We've continued to try to find value in the energy space by trading around and out of winners among independent exploration and production companies and majors that have recently peaked -- at least for now. We've assembled a mélange of energy-focused names that defy categorization -- and we shouldn't care about that.
Our job is to make money -- period.
Looking over our portfolio of current energy names, there's a lot to like: A targeted natural gas name, Southwestern Energy (SWN) ; a LNG provider, Cheniere Energy (LNG) ; a start-up Permian-basin special-purpose-acquisition company, Silver Run Acquisitions (SRAQU) ; and a refiner, Valero (VLO) . In adjusting this strange portfolio, I'd feel safest adding to one of them only -- Valero. It seems most poised to take immediate advantage of the energy space right now.
Why? Well, several factors are working to the advantage of the refiners today, while they are working to the disadvantage of oil producers in general. The most important has been the very slow rebalancing process that has occurred in the shale plays here in the U.S. I had thought very strongly that we'd be much further along in the process of rebalancing. So far, we've seen perhaps a 600,000-barrel-a-day decline in tight oil production from our highest point in 2014. I would have thought that we could have seen more than a 1.5 million barrel-a-day drop by now, assuming the level of debt and negative cash flows among independent oil producers at a crude price of $45 a barrel.
Instead, money continues to chase shale players of all financial worth: Even Halcon Resources (HK) and SandRidge Resources (SD) have found their way out of bankruptcy in the last week, despite having the same underwater assets that sank their common shares to zero. And they continue to pump and provide cheap crude to U.S. refiners despite negative cash flow.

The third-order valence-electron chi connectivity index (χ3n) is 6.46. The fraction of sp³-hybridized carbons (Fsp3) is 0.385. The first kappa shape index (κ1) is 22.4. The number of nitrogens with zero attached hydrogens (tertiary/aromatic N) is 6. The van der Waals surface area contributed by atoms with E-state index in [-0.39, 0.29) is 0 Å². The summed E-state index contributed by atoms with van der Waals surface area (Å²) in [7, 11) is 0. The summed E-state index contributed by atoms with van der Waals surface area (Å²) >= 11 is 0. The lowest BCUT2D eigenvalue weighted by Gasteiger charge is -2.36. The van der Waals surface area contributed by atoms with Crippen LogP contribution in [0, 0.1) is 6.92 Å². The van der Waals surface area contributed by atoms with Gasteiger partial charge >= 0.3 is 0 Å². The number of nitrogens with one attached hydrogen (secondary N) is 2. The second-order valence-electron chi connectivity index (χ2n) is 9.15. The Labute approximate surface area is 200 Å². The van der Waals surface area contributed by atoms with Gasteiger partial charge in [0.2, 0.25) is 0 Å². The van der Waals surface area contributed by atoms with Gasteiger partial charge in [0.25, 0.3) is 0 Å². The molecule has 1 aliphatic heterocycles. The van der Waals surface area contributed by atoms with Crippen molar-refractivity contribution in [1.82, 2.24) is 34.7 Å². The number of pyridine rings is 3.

Now, add the simple economics of low gasoline prices -- you know where price and demand move on an inverted slope? Gasoline consumption is up this year on average more than 3% compared to last year, despite the influx of more economical cars. Cheap gas is an incentive to drive more.
All of this points to a continuing strong trend for the refiners here in the U.S. -- cheap and plentiful crude and a continuing high demand for product. This is in spite of a less-than-premium crack spread, courtesy of the titular end of the crude export ban. Gasoline has remained a freely exportable commodity, far more capable of finding an overseas arbitrage compared to crude -- and refiners have recently been very adept at finding those seams in the markets.
That's why I prefer larger names like Valero, with a long-standing reputation for dealing with both sweet and sour blends and export opportunities. I suppose I wish that I had had a few bucks in Tesoro (TSO) , as it finalized its partnership with bio-renewable company Virent. It is clear that Tesoro will now have an advantage in the renewable identification number (RIN) wars that Valero and others must still contend with. Although, by the time Virent can make a major dent in RIN quotas for the refiner, I'm not sure that the EPA will have again greatly reduced the burden of blending (as they did in 2015) on all of U.S. refining.
EPA blending standards notwithstanding, Valero, Tesoro and Phillips 66 (PSX) remain worthwhile holdings in your energy portfolio, and some of the strongest midterm opportunities in the energy space today. I'm planning on adding to these opportunities in my own portfolio.